Power of past flavors present
By VERONICA HINKE
Joan, 2 1/2, and 7 year old Nate Levine enjoy Miriam Cup chocolate pops with their parents, David and Michelle. | Joel Lerner~Sun-Times Media
Regardless of the rule forbidding leavening ingredients, Passover, one of the most widely celebrated Jewish holidays, has inspired more than its share of delicious recipes, sweet and savory.
Charoset is a prime example. Like most traditional Passover dishes, it is steeped in symbolism. Charoset’s grated apples are mixed with nuts, sweet wine, nutmeg, ginger and sugar to symbolize the clay and mortar enslaved Jews used to make bricks to build cities in ancient Egypt.
Recounting their story of endurance and survival is a lesson annually revisited at Passover.
These are the stories David Levine remembers learning while growing up in Morton Grove. He cherishes those memories, as well as the happy times when his grandmother, Skokie resident Fay Zelman, would make charoset in the Levine kitchen for the entire family on special holidays like Passover.
“I never appreciated the tradition while growing up,” Levine said. “But now that I make it with my own kids (Nate and Joan), I realize the significance.”
The recipe his grandmother used was handed down from her mother. Of the 10 children Levine’s great-grandmother bore in Eastern Europe in the 1930s, only three survived the Holocaust. One of those was his grandmother, Fay.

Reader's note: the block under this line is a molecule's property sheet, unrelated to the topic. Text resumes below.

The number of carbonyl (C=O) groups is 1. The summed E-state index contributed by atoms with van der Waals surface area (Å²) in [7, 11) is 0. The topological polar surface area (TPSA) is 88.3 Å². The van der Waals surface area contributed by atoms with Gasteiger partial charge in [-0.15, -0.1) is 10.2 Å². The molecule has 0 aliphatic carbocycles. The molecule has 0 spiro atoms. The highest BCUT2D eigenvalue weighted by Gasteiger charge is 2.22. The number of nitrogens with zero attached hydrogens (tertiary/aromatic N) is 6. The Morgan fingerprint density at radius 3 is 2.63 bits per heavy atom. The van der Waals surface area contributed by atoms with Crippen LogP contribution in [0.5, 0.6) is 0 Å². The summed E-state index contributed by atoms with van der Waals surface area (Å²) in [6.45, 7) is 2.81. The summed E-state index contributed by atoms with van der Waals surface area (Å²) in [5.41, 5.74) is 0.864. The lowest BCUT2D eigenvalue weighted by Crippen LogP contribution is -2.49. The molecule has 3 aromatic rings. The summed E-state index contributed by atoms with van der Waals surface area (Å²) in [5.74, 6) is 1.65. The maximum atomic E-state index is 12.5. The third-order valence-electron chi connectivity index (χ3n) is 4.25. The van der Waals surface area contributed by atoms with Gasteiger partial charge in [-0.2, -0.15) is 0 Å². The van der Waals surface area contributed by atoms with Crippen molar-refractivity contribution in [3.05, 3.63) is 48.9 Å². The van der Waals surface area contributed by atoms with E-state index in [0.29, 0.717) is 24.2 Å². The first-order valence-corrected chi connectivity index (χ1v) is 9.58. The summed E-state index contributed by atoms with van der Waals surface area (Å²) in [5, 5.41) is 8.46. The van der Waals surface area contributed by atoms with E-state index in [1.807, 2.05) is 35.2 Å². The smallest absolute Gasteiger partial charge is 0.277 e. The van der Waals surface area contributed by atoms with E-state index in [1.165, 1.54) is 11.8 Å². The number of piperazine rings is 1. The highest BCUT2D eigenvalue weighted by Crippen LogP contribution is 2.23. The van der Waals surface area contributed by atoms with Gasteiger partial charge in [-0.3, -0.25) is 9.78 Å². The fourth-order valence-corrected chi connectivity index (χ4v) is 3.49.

Like so many heirloom recipes, the family’s charoset preparation is based more on culinary instincts than exact measurements. “The ingredients vary every time,” Levine explained. “For instance, there are times when apples taste sweeter and less sugar is needed. The key is to use fresh walnuts.”
And Levine should know. He and his wife, Melissa, own Illinois Nut & Candy in Skokie.
This year, along with plenty of walnuts for making charoset, Levine, “The Candy Man,” unveiled a Kos Miriam molded chocolate for Passover 2012.
As steeped in symbolism as charoset, this is a cup that represents Miriam, the heroic sister who saved her brother Moses from death as an infant by hiding him in a basket and arranging for Pharoah’s daughter to find him. She then also “arranged” that their mother be installed as the baby’s nurse, ensuring that he grew up to know his Jewish heritage and become a leader of his people.
Miriam also was, according to tradition, associated with the finding of wells during the Jewish trek to the Holy Land. At the Passover Seder, a cup is filled with water to remember Miriam at the well. Her story is recalled in honor of all Jewish women.
Chocolate molds unveiled in previous years, including one of the 10 plagues and another of the four sons, also are available at Illinois Nut & Candy for Passover treats, as will matzo covered in chocolate and sprinkled with nuts or sprinkles.
For Sun-Times Media